Best Friends, Secret Lovers

By: Jessica Lemmon

“Let’s skip it,” he blurted. The moment the words were out of his mouth, he knew it was the right thing to do.

“Skip...the rest of the funeral?” Her face pinched with indecision.

“Why not?” He’d seen everyone. He’d listened as the priest spoke of Emmons as if he was a saint. Frankly, Flynn had heard enough false praise for his old man to last a lifetime.

Her mouth opened, probably to argue, but he didn’t let her continue.

“I can do it. I just don’t want to.” He shook his head as he tried to think of another cohesive sentence to add to the protest, but none came. So he added, “At all,” and hoped that it punctuated his point.

She jerked her head into a nod. “Okay. Let’s skip it.”

Relief was like a third person in the room.

“Chaz’s?” she offered. “I’m dying for fish and chips.” Her eyes rounded as her hand covered her mouth. “Oh. That was...really inappropriate phrasing for a funeral.”

He had to smile. Recently he’d noticed how absent from his life she’d been. It’d be good to go out with her to somewhere that wasn’t work. “Let’s get outta here.”

“Are you kidding me?” His brother, Julian, appeared in the doorway, his lip curled in disgust. “You’re walking out on our father’s funeral?”

Like he had any room to call Flynn’s ethics into question.

Veronica’s blonde head peeked around Julian’s shoulder. Her gaze flitted to Flynn and then Sabrina, and Flynn’s limbs went corpse-cold.

“Honey,” she whispered to Julian. “Let’s not do this here.”

Honey. God, what a mess.

Sabrina took a step closer to Flynn in support. His best friend at his side. He didn’t need her to defend him, but he appreciated the gesture more than she knew.

Julian shrugged off Veronica’s hand from his suit jacket and glared at his brother. It was one of Dad’s suits—too wide in the shoulders. A little short in the torso.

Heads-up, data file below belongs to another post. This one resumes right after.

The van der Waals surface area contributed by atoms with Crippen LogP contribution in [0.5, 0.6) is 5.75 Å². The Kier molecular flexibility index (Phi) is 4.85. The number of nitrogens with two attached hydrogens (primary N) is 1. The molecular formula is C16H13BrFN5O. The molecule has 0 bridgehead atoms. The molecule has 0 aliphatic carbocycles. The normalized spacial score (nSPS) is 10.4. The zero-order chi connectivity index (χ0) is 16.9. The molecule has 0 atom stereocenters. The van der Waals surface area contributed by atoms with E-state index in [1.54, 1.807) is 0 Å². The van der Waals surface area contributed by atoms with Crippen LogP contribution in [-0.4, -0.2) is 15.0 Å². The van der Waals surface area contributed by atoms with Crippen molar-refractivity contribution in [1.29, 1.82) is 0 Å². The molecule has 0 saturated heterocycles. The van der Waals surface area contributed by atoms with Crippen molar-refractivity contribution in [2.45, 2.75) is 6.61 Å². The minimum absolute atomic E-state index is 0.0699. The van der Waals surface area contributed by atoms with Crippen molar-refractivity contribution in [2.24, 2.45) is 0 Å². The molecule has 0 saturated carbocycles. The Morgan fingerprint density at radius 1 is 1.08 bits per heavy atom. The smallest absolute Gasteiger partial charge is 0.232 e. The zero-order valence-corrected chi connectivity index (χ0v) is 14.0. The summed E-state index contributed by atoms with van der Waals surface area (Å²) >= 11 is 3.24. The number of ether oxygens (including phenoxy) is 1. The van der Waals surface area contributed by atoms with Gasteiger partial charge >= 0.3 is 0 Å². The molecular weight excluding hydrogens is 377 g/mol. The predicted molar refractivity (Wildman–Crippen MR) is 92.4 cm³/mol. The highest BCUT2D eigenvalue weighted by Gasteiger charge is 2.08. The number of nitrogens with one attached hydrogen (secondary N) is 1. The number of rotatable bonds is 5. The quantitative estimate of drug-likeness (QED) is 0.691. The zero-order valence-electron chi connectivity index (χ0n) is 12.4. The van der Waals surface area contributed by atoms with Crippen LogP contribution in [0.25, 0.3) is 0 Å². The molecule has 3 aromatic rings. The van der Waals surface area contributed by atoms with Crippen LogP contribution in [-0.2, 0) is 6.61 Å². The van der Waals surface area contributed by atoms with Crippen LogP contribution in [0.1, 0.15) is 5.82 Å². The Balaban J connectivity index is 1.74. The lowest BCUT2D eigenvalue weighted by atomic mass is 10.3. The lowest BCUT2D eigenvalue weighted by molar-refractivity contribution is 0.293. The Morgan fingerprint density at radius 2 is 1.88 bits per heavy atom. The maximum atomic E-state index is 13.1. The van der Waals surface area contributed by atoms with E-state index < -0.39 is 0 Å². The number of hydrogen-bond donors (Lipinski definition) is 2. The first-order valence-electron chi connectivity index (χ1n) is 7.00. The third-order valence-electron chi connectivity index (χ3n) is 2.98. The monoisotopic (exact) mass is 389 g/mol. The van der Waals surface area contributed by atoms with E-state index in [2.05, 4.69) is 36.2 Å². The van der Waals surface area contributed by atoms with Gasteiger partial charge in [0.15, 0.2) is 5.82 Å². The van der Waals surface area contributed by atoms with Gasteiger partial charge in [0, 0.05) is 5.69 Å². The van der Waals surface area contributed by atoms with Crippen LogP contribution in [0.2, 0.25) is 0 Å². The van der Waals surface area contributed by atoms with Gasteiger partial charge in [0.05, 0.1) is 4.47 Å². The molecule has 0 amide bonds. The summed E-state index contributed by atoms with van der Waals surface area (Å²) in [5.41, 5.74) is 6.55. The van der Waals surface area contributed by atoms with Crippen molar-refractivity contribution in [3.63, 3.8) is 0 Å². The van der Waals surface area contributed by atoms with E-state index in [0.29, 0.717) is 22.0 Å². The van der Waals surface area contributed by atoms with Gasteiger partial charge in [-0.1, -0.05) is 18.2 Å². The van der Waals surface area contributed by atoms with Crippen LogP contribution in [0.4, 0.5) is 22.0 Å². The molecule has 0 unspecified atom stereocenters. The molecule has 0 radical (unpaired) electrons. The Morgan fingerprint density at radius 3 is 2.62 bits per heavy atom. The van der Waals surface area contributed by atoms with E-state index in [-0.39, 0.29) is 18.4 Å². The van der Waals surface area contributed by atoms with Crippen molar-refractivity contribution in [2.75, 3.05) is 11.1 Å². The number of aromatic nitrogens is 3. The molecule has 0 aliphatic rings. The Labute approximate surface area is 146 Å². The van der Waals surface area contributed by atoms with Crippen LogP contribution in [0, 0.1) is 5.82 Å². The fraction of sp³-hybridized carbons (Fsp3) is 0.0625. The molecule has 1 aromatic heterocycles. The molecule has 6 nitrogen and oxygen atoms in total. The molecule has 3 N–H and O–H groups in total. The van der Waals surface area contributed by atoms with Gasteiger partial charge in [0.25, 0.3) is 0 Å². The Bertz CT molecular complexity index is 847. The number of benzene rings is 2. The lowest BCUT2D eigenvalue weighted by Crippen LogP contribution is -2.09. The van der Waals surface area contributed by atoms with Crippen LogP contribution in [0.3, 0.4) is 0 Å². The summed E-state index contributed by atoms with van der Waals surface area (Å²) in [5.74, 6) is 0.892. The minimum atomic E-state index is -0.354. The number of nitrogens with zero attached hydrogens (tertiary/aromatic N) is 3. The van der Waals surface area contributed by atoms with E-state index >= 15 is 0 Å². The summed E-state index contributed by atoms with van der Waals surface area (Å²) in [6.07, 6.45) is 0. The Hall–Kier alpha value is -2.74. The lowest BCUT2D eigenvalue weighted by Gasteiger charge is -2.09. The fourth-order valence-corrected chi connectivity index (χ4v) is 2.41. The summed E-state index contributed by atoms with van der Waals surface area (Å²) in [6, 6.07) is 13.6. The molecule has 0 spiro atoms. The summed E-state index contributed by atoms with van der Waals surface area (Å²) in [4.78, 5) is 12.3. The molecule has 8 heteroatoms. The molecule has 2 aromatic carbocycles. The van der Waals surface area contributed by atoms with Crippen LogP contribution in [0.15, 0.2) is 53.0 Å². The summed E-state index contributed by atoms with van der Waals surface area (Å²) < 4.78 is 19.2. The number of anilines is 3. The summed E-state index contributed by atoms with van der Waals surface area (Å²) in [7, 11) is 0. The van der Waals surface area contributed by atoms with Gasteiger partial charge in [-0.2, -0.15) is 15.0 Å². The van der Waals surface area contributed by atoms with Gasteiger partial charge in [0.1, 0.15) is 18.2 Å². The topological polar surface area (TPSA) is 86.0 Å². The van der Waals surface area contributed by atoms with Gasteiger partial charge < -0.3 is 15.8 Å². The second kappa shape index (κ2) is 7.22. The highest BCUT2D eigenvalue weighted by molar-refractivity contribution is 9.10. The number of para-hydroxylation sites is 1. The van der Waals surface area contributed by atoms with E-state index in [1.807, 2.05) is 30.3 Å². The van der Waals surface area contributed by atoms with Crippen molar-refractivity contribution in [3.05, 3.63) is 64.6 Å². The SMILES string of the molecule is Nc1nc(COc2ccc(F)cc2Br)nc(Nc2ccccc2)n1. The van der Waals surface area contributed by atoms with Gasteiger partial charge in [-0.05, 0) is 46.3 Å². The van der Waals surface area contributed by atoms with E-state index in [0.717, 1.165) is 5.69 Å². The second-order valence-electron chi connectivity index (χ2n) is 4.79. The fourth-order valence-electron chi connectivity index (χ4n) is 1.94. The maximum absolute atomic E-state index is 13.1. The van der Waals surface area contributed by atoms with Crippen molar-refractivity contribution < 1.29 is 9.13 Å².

Julian didn’t own a suit. He painted for a living and his creativity was why Veronica said he’d won her heart. Evidently, she found Flynn incapable of being “spontaneous,” or “thoughtful,” or “monogamous.”

No, wait. That last one was her.

“You’re not going to stand over your own father’s grave?” Julian spat. Veronica murmured another “honey,” but he ignored it.

“You’ve made it clear that it’s none of my business what you do or don’t do.” Flynn tore his gaze from Julian to spear Veronica with a glare. “Both of you. Same goes for me.”

Her blue eyes rounded. He used to think she was gorgeous—with her full, blond hair and designer clothes. The way her nails were always done and her makeup perfectly painted on. Now he’d seen what was under the mask.

Selfishness. Betrayal. Lies.

So many lies.

“Don’t judge me, Flynn,” she snapped.

“You used to be more attractive.” The sound of his own voice startled him. He hadn’t meant to say that out loud.

“Son of a bitch!” Julian lunged, came at him with a sloppy swing that Flynn easily dodged. He’d learned how to fistfight from Gage and Reid, and Julian only dragged a paint-filled brush down a canvas.

Flynn ducked to avoid a left, weaved when Julian attempted a right, cracked his fist into his older brother’s nose. Julian staggered, lost his balance and fell onto his ass on the ground. Sabrina gasped, and Veronica shrieked. Julian puffed out a curse word as blood streamed from his nose.

“Honey. Honey. Talk to me.” Veronica was on her knees over Julian’s groaning form and Flynn didn’t know what sickened him more. That his ex-wife cared about his brother’s well-being more than the man she’d vowed to love forever, or that Flynn had lost his temper with Julian and hit him.

Both made his stomach toss.

“Are you okay?” Sabrina came into focus, her eyebrows tenderly bowed as she watched him with concern. He hated her seeing him like this—broken, weak—like he’d felt for the last several months.

“I’m perfect.” He took her hand and led her from the small room and they encountered Reid and Gage advancing at a fast walk down the hallway.

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